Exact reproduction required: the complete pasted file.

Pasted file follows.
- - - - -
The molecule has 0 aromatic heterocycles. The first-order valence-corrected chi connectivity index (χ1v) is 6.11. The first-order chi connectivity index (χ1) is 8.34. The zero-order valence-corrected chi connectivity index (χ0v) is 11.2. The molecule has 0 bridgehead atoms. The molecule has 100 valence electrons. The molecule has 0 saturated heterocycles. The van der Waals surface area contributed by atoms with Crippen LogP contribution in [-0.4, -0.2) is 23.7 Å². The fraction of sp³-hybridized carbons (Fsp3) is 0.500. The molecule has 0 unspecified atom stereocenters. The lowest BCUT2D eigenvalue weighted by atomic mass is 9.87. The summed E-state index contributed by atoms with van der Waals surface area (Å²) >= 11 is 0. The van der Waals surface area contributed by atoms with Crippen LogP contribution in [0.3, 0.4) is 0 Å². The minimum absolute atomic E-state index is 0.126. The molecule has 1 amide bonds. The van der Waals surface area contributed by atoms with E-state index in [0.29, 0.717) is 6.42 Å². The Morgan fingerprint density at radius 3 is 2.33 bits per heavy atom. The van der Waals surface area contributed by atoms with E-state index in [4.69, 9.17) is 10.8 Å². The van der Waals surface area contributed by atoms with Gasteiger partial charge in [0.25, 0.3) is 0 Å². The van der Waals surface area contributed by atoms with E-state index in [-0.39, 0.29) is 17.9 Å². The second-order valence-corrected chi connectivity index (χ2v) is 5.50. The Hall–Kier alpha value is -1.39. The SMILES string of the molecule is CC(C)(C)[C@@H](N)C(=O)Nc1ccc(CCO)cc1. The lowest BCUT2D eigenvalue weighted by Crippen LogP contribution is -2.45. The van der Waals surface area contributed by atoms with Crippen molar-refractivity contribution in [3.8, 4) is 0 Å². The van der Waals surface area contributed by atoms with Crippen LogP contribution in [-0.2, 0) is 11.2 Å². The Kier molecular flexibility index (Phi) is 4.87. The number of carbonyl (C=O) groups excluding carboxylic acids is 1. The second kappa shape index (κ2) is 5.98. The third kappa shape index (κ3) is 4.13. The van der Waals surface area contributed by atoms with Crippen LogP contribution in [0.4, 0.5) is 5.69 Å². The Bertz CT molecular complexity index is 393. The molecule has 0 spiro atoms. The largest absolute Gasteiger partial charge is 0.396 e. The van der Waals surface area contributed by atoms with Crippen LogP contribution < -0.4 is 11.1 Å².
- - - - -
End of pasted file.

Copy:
The molecule has 0 aromatic heterocycles. The first-order valence-corrected chi connectivity index (χ1v) is 6.11. The first-order chi connectivity index (χ1) is 8.34. The zero-order valence-corrected chi connectivity index (χ0v) is 11.2. The molecule has 0 bridgehead atoms. The molecule has 100 valence electrons. The molecule has 0 saturated heterocycles. The van der Waals surface area contributed by atoms with Crippen LogP contribution in [-0.4, -0.2) is 23.7 Å². The fraction of sp³-hybridized carbons (Fsp3) is 0.500. The molecule has 0 unspecified atom stereocenters. The lowest BCUT2D eigenvalue weighted by atomic mass is 9.87. The summed E-state index contributed by atoms with van der Waals surface area (Å²) >= 11 is 0. The van der Waals surface area contributed by atoms with Crippen LogP contribution in [0.3, 0.4) is 0 Å². The minimum absolute atomic E-state index is 0.126. The molecule has 1 amide bonds. The van der Waals surface area contributed by atoms with E-state index in [0.29, 0.717) is 6.42 Å². The Morgan fingerprint density at radius 3 is 2.33 bits per heavy atom. The van der Waals surface area contributed by atoms with E-state index in [4.69, 9.17) is 10.8 Å². The van der Waals surface area contributed by atoms with Gasteiger partial charge in [0.25, 0.3) is 0 Å². The van der Waals surface area contributed by atoms with E-state index in [-0.39, 0.29) is 17.9 Å². The second-order valence-corrected chi connectivity index (χ2v) is 5.50. The Hall–Kier alpha value is -1.39. The SMILES string of the molecule is CC(C)(C)[C@@H](N)C(=O)Nc1ccc(CCO)cc1. The lowest BCUT2D eigenvalue weighted by Crippen LogP contribution is -2.45. The van der Waals surface area contributed by atoms with Crippen molar-refractivity contribution in [3.8, 4) is 0 Å². The van der Waals surface area contributed by atoms with Crippen LogP contribution in [-0.2, 0) is 11.2 Å². The Kier molecular flexibility index (Phi) is 4.87. The number of carbonyl (C=O) groups excluding carboxylic acids is 1. The second kappa shape index (κ2) is 5.98. The third kappa shape index (κ3) is 4.13. The van der Waals surface area contributed by atoms with Crippen LogP contribution in [0.4, 0.5) is 5.69 Å². The Bertz CT molecular complexity index is 393. The molecule has 0 spiro atoms. The largest absolute Gasteiger partial charge is 0.396 e. The van der Waals surface area contributed by atoms with Crippen LogP contribution < -0.4 is 11.1 Å².